When predators are present in the environment, prey species must change an aspect of their biology to give themselves a better chance at surviving. There are several ways that this can be acheived; changes in behaviour, in life history or in morphology. Of course these changes are not either or choices, and in fact many prey species combine several traits into a strategy.
Sometimes I find that non-biologists grasp this easier when I use the analogy of personal security. Imagine for a moment that you have a large sum of cash and that you need to get across town with your money intact, but on the way home there are some seedy areas where it is likely that you will get mugged. You have three choices:
- Go via a bank and deposit the money before going home.
- Avoid the seedy areas and take a longer route home
- Go to the gym, get big and muscley and learn to defend yourself, or at least look like you could.
Banking is the equivalent of making a life-history change, putting the money in the bank offsets the cost of getting mugged. If its in the bank already the mugger doesnt get it. Taking the longer route is a behavioural change – by avoiding risky areas the chances of being mugged are reduced. Finally, going to the gym and becoming big and scary is a morphological change – if you are (or look) big and mean, muggers will think twice and the chance of being mugged is decreased. Naturally the best strategy is to combine all three and change behaviour, life history and morphology, but there are costs involved with each change: banking is inconvenient, and your cash is not as easily accessible, taking the long way takes more time and energy and might mean you dont pass the supermarket on your way, and getting big and scary takes time, resources and dedication. These costs must be balanced against the benefits that they provide, and thats where a strategy comes in – balancing costs and benefits delicately to maximise the benefit whilst paying the lowest cost.
The model evolutionary ecology system I use to examine this is a nifty example of co-evolution between Daphnia pulex and Chaoborus sp. in a classic predator-prey interaction:
Daphnia are freshwater crustaceans that reproduce asexually (for the most part anyway). They feed on algae suspended in the water and once they reach maturity, like many animals they produce several offspring at once – in general, the bigger the daphnia the more babies she will produce. Chaoborus (a midge) larvae are voracious predators and will eat anything that fits in their mouth. When they are very young they mainly eat rotifers but as they get older they go through a phase where the preferred food are Daphnia. When the predator (Chaoborus) is present, the prey (Daphnia) are able to change their behaviour, avoiding predation throughout the day by inhabiting different areas of the pond than where the predators are (known as diel vertical migration), they change their life-history by growing quickly so they become too big to be eaten – changing their growth rate independent of maturation rate- and perhaps most importantly, they change their morphology: they grow spikes on their head which make them harder to eat. The interesting thing is that different clones use different strategies, employing a mix of behaviour, life history and morphology changes to outwit (in an evolutionary sense) their predators. Whats really really exceptionally interesting is that these changes occur in a clone. They are plastic changes – there is no change in genotype, when the predators disappear (seasonally) Daphnia revert to their “no predator” strategy and just carry on!!!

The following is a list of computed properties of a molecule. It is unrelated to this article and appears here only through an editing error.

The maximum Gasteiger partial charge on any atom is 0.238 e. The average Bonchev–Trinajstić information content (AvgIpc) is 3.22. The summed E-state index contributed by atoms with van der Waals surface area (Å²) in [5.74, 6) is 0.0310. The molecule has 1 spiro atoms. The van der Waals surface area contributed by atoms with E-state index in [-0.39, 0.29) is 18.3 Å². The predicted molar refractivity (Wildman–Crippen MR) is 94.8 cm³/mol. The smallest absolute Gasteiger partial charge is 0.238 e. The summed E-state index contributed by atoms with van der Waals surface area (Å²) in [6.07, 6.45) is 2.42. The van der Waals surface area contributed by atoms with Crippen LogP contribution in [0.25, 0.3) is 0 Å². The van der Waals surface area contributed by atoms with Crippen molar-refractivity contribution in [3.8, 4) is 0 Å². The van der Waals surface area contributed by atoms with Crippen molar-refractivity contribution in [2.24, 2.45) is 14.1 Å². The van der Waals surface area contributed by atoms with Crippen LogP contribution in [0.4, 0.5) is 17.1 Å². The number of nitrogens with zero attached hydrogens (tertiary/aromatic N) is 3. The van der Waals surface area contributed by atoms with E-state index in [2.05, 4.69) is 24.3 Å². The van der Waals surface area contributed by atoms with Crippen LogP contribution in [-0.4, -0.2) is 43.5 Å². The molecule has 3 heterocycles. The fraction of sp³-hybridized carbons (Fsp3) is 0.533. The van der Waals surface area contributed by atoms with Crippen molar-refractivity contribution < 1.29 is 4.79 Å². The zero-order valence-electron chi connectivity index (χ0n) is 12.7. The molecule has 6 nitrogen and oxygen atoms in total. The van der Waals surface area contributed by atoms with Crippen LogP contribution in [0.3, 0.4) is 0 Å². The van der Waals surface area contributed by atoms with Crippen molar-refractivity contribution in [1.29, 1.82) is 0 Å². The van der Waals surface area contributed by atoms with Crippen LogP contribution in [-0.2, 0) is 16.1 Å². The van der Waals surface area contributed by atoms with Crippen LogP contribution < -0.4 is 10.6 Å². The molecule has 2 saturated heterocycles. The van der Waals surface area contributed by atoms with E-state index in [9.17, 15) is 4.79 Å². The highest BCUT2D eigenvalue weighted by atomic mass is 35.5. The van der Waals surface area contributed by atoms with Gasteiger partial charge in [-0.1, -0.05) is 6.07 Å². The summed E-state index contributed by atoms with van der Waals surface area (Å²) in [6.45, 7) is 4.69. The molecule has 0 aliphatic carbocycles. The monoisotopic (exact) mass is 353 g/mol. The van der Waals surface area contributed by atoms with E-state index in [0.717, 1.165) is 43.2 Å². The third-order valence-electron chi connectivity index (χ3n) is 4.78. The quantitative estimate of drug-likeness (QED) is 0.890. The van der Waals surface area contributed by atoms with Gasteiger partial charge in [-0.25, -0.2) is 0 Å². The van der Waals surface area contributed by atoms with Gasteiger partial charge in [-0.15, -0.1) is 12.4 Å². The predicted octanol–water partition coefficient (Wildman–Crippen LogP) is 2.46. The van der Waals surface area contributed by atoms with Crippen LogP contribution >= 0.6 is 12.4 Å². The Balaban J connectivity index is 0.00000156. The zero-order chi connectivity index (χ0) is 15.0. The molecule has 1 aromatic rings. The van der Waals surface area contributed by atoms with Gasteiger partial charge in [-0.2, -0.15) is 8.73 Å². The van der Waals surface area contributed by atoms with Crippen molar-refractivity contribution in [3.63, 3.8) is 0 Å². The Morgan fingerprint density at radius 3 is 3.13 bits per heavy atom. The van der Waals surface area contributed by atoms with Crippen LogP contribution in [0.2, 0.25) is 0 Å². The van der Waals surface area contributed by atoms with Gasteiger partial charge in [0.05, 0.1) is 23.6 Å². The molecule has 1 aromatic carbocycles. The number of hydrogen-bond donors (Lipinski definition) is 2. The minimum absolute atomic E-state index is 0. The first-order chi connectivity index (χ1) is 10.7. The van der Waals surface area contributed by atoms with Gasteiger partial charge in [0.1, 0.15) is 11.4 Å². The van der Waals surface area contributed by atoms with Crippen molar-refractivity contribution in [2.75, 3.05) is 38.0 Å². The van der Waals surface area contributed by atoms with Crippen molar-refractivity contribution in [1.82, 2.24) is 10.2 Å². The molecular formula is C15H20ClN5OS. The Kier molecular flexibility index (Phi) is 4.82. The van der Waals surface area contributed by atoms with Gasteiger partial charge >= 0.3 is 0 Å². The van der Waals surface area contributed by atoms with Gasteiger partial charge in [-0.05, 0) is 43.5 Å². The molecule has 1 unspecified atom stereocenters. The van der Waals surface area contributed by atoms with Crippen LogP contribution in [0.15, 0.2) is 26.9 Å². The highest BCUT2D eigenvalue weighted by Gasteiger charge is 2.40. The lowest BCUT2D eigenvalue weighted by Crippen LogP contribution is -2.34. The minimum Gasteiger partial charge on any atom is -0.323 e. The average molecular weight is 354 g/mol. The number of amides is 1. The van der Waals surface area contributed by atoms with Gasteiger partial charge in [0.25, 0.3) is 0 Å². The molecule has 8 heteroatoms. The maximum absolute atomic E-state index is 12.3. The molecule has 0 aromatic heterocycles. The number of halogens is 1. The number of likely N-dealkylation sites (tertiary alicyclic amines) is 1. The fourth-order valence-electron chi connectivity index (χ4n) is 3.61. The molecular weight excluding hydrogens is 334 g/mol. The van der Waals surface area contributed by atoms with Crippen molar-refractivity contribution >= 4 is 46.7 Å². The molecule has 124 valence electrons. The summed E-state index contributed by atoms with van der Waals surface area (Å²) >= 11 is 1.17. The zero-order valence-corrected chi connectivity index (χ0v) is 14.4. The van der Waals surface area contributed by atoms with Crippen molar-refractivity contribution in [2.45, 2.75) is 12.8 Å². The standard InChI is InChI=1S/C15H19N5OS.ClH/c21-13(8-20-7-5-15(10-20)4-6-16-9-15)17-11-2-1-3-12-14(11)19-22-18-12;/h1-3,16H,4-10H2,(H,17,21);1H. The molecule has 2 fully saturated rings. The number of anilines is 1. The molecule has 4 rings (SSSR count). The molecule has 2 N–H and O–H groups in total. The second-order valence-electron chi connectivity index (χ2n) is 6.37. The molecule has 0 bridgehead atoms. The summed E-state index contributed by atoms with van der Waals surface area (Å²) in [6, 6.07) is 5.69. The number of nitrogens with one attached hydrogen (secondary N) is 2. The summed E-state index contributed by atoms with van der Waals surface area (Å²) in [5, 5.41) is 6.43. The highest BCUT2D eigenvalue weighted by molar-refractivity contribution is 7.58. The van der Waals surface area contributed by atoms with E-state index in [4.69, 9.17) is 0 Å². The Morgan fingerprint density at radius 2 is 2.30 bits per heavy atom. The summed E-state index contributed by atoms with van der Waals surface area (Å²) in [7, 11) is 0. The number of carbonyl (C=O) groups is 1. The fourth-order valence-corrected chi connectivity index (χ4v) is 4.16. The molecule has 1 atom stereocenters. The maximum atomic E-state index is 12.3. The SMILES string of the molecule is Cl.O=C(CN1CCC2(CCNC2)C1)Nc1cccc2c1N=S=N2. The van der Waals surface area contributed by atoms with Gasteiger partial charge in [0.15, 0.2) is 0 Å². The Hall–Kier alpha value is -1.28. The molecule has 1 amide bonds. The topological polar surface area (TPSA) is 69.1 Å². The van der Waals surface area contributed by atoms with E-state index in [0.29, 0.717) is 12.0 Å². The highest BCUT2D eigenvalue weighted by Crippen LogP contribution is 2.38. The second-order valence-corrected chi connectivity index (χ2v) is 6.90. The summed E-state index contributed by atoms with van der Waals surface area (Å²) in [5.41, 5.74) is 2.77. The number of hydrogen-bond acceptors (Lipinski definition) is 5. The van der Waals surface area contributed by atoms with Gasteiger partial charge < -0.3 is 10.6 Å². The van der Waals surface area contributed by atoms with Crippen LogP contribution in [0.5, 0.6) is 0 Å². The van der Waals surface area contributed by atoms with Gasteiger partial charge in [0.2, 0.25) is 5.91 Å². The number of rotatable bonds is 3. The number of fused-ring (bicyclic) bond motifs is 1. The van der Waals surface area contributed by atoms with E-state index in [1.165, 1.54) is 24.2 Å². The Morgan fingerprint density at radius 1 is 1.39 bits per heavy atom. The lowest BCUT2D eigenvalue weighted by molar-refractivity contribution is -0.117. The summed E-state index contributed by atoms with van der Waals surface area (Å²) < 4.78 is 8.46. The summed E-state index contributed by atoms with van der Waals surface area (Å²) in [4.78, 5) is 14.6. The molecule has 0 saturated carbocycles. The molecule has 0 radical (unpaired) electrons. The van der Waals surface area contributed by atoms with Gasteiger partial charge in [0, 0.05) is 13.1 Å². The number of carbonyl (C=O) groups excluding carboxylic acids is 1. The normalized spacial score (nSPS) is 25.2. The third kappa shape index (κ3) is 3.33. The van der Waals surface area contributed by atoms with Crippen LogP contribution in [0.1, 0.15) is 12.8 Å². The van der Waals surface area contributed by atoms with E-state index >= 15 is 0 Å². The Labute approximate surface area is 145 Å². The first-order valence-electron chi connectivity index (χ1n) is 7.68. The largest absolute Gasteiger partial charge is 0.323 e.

Now thats a cool story, but the really interesting question from my perspective is HOW DO THEY DO IT? What is the mechanism that allows these changes to occur. Clearly the Daphnia sense the predators and respond to them. As it turns out, the predators give off a chemical signature – technically its called a kairomone – that the Daphnia sense and through changes in endocrine signalling they generate alternative phenotypes.
My research uncovered the principal pathways involved – its principally through changes in juvenile-hormone-like signalling cascade, but the precise details are still elusive. We do know that the pathway is is conserved between responding to predators and also to parasites
This research continues in collaboration with Dr Andrew Beckerman (University of Sheffield) and the Daphnia Genome Consortium (all over the world),
Publications from this work:
Beckerman, A.P. Rodgers, G.M., Dennis, S.R. (2010) The reaction norm of size and age at maturity under multiple predator risk. Journal of Animal Ecology. 79:1069-1076
Dennis, S.R., Carter, M.J., Hentley, W.T., Beckerman, A.P. (2011) Phenotypic convergence under predation risk. Proceedings of The Royal Society: B 278 1687;16
Beckerman, A.P., de Roij, R., Dennis, S.R., Little, T. (2013) A shared mechanism of defense against predators and parasites: chitin regulation and its implications for life-history theory. Ecology and Evolution 3 (15) 5119-5126
Dennis, S.R., LeBlanc, G.A., Beckerman, A.P. (2014) The physiological basis of predator-induced plasticity. Oecologia 176 (3), 625-635
Carter, M.J., Dennis, S.R., Hentley, W. and Beckerman, A.P. (submitted) Adaptation and natural selection of the anti-predator reaction norm.